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From the Capitol to Australian Skies, Misinformation Finds Supporters

The Australia Letter is a weekly newsletter from our Australia bureau. Sign up to get it by email. This week’s issue is written by Yan Zhuang and Damien Cave from the Australia bureau.

What happens when a country’s politicians can’t agree on the color of the sky?

In the midst of all that’s been happening in the United States, Australia’s acting Prime Minister Michael McCormack — filling in for Prime Minister Scott Morrison who is on holiday — recently defended the right of parliamentarian colleagues to spread misinformation on social media about the coronavirus and the American election by making this comparison:

“You might look out there and say the sky is blue and I can see from here that it’s gray,” he told local journalists. “If we go out from under this rotunda there are probably blue patches.”

Clearly, as the fallout to last week’s White House siege last week continues in the United States with Donald Trump making history as the first American president to be impeached twice, its effects are also being felt overseas.

And in Australia, where the conservative government has been cozying up to President Trump for years and stopped short of directly criticizing him over the White House violence, the president’s suspension from social media platforms seems to have led his allies to issue a surprisingly vocal defense of the right to say whatever you want on social media, even if it’s not true or so close to untrue as to be a bit absurd.

Mr. McCormack seemed to be saying that if there is a tiny patch of blue, however fleeting, that gives someone the right to say it was a beautiful, clear and sunny day.

In another interview, he said: “Facts are sometimes contentious and what you might think is right, somebody else might think is completely untrue. That is part of living in a democratic country.”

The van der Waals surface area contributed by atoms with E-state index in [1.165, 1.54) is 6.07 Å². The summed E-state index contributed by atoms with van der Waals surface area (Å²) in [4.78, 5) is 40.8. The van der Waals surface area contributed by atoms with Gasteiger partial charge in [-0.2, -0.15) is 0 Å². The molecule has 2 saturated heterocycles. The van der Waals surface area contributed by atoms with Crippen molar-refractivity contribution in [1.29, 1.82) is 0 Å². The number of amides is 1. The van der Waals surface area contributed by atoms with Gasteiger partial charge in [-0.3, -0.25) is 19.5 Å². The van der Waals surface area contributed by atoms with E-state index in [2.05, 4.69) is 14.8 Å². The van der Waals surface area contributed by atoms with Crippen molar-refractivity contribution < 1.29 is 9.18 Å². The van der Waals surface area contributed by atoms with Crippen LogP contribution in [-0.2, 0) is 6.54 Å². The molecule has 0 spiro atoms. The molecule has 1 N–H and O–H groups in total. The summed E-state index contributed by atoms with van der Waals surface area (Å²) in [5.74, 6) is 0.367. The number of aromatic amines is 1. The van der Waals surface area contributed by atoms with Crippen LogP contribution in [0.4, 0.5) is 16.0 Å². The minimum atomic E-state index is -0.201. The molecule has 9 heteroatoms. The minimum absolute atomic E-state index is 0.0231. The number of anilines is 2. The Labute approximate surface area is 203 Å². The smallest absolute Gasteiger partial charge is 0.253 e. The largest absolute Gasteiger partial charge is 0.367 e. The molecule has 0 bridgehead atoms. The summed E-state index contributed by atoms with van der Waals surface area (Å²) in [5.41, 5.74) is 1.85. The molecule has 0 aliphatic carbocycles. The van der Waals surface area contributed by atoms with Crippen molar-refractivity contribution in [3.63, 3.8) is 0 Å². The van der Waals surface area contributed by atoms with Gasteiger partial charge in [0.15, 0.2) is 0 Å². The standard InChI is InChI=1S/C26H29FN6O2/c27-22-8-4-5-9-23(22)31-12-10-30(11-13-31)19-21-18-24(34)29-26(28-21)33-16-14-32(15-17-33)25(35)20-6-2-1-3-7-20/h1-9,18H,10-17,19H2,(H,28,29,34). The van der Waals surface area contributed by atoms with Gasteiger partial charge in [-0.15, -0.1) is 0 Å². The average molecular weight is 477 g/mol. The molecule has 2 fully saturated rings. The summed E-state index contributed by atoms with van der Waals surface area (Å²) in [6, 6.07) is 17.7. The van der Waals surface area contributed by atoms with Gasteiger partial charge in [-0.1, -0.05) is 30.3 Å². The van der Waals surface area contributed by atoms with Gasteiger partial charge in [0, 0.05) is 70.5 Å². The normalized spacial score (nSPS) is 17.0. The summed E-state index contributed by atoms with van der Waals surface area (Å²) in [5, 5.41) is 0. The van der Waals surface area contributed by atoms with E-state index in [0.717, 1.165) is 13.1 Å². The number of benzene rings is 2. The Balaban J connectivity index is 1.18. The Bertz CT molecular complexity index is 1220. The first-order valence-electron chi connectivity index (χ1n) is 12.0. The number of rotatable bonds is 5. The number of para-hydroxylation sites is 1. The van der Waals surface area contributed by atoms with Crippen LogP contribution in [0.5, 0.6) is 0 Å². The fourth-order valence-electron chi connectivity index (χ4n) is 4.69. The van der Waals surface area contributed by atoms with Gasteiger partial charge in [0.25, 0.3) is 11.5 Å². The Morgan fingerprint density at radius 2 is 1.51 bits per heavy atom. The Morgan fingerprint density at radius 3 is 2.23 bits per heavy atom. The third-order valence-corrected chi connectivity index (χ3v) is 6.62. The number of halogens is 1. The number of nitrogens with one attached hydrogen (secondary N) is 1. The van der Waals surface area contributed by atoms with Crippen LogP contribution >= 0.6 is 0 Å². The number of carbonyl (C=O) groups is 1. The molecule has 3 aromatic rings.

His comments come as the prime minister and acting prime minister have both refuted calls to censure two party colleagues, Craig Kelly and George Christensen, who have been spreading (mostly on Facebook) debunked claims that far-left extremists were involved in the Capitol siege along with a steady stream of misinformation about the coronavirus.

Mr. Christensen has made Facebook posts alleging voter fraud in the U.S. election, despite all evidence to the contrary, and he has recently started a petition to prevent social media platforms from being able to ban, suspend or fact-check “content which is lawful in Australia.”

Mr. Kelly, meanwhile, without evidence, has claimed that far-left “Antifa” protesters were involved in the storming of the Capitol and recently compared requiring adolescents to wear masks to child abuse. Both have echoed the Mr. Trump’s claim that hydroxychloroquine could cure coronavirus.

Mr. Kelly is also widely-known as a climate change denier, which we’ve written about in the past — during last year’s fires.

And yet, these two lawmakers are not being censured or publicly critiqued by their party colleagues. They are also two of the country’s most popular parliamentarians on Facebook. Since the start of the month, one or more of their posts have been in the top 5 posts made by any Australian politicians on the platform on every day expect for January 1, according to social media data sourced by a journalist from Australia’s national broadcaster.

What does it all say about Australian politics?

The opposing Labor Party has slammed the government’s refusal to censure them, with opposition leader Anthony Albanese saying: “It’s about time that people weren’t given a platform to spread hatred, to spread lies.”

But more broadly, perhaps the politics of Australia and the United States both show that once a political party commits to allowing disinformation, and its constituents like what they read and see, it’s very hard to reverse course.

What do you make of Australia’s response to the continuing conflict over President Trump in the United States?

Email us at nytaustralia@nytimes.com.

And now for this week’s stories:


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